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Animated Japanese biopic a revisionist flight of fancy

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Gorgeous hand-drawn animation is a staple of Hayao Miyazaki's work.

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Gorgeous hand-drawn animation is a staple of Hayao Miyazaki's work.

The Wind Rises was a dream project for the great Japanese animator Hayao Miyazaki, and this gorgeous film makes a fine capstone for his career.

But even though it has fanciful dream sequences and some of the most lovely hand-drawn imagery of the Emperor of Anime's career, the subject matter and his treatment of it are a puzzlement. It's basically a biopic about Jiro Horikoshi, who designed planes for the Japanese military before and during the Second World War.

This Jiro dreams of Zeroes.

And Miyazaki -- famed for Ponyo and My Neighbor Totoro -- chose to tell a story and tell it from such a distinct point of view that had he shot it with live actors, The Wind Rises would have had zero appeal outside of Japan.

We meet young Jiro in a dream, a student who takes flights of fancy in his sleep, visiting his favourite Italian airplane designer, Giovanni Caproni (voiced by Stanley Tucci).

"Airplanes are not for making war," Caproni purrs to the kid he calls "Japanese Boy." "Airplanes are beautiful dreams."

Jiro (voiced by Joseph Gordon-Levitt) pursues his own dream, to become an engineer and design such aircraft. He lives through the great Kanto Earthquake of 1923, stunningly re-created here, and the militarism that came to dominate Japan in the days and years after it. The heroic Jiro rescues an injured nanny and the little girl she cares for, with long-term romantic consequences.

And with his pal Honjo (John Krasinski), he starts designing planes for an unidentified company -- Mitsubishi. Since the military is doing all the buying, that means they're designing fighter planes and bombers.

Thus begin Miyazaki's strained efforts to view the Second World War in that arm's-length way official Japan has long treated it.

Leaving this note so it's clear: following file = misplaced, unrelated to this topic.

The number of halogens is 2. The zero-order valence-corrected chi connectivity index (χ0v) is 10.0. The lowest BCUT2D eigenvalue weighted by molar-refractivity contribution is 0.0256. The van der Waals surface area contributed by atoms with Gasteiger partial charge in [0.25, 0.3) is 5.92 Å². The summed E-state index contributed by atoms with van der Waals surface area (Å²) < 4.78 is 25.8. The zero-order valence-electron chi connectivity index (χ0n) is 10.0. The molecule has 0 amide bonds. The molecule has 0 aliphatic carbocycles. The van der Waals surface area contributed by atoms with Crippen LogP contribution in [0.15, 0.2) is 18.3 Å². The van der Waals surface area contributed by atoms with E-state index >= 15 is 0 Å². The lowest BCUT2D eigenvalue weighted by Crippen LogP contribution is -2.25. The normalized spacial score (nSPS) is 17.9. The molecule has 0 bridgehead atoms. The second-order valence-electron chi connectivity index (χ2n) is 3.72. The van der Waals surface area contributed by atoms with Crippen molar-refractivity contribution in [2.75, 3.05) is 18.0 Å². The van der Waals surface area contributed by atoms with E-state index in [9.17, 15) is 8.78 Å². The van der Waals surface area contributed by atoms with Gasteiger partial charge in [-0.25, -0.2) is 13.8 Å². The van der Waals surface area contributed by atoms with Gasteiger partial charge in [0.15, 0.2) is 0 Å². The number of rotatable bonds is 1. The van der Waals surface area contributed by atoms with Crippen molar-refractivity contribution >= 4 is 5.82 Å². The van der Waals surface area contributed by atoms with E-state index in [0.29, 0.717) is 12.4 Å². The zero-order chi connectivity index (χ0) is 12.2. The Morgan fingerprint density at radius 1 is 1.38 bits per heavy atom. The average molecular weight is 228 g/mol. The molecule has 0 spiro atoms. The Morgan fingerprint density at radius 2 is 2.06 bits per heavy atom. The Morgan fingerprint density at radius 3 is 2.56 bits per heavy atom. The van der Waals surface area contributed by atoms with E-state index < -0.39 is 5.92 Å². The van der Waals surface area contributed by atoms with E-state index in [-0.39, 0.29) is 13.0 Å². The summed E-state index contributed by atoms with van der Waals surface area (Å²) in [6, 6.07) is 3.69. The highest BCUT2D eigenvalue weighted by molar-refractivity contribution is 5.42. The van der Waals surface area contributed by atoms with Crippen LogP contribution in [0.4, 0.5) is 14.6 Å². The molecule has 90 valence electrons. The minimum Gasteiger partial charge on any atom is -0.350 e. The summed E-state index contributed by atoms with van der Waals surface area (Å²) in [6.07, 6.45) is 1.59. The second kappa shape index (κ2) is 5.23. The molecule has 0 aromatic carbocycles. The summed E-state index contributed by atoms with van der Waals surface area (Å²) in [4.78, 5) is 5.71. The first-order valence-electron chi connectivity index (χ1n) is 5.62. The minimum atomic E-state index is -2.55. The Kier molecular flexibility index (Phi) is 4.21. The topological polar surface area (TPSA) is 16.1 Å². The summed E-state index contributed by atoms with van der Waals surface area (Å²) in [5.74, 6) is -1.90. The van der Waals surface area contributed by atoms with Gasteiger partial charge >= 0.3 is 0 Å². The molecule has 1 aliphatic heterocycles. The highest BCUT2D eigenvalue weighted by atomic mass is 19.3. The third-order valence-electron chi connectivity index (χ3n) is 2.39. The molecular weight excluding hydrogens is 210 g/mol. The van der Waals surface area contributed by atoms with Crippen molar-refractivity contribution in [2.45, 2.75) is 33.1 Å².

"We're not arms merchants," the engineers rationalize. "We just want to build good aircraft." That little matter of the war? That just sort of happened.

Jiro and Honjo travel to Germany to study the Junkers way of building warplanes -- but we never see a swastika or Teutonic Cross. A German tourist (voiced by the great director Werner Herzog) warns Jiro of the doomed path both Germany and Japan are taking.

Miyazaki skips past almost all of the unpleasantness of the Second World War -- for instance, focusing on flawed bombers easily shot down rather than the innocent Chinese civilians they were bombing.

The planes depicted here are lovely things, from the impractical dream craft of Caproni to the various successes and failures of Mitsubishi. Their deadly use? Let's not think about that -- rather like celebrating the life of the fellow who invented the AK-47 without mentioning the butcher's bill.

But the sentimentalist in Miyazaki lovingly recreates a Japan he has his engineer characters criticize as "backward" -- the steam trains, "penny ferries" and gorgeous wooden architecture that dominated the country between the world wars. Oxen laboriously tow each prototype airplane to the airfield before its test flight.

A love story comes to dominate this highly fictionalized version of Jiro Horikoshi's life, as he falls for a young woman (Emily Blunt) whose health is the stuff operas and soap operas are made of. Touching, but it makes the movie drag.

Martin Short provides comic relief as a blustering boss. Krasinski and Tucci are well-cast for roles that demanded a lighter touch.

And as any fan of the History channel and its clones can verify, there's nothing wrong with celebrating a triumph of engineering and thing of beauty like the Zero. But not addressing the way it was used and the war the country started so that it could use it just reminds us that Japan still dreams of denial, as far as the Second World War is concerned.

-- McClatchy-Tribune News Service

Republished from the Winnipeg Free Press print edition February 28, 2014 D6

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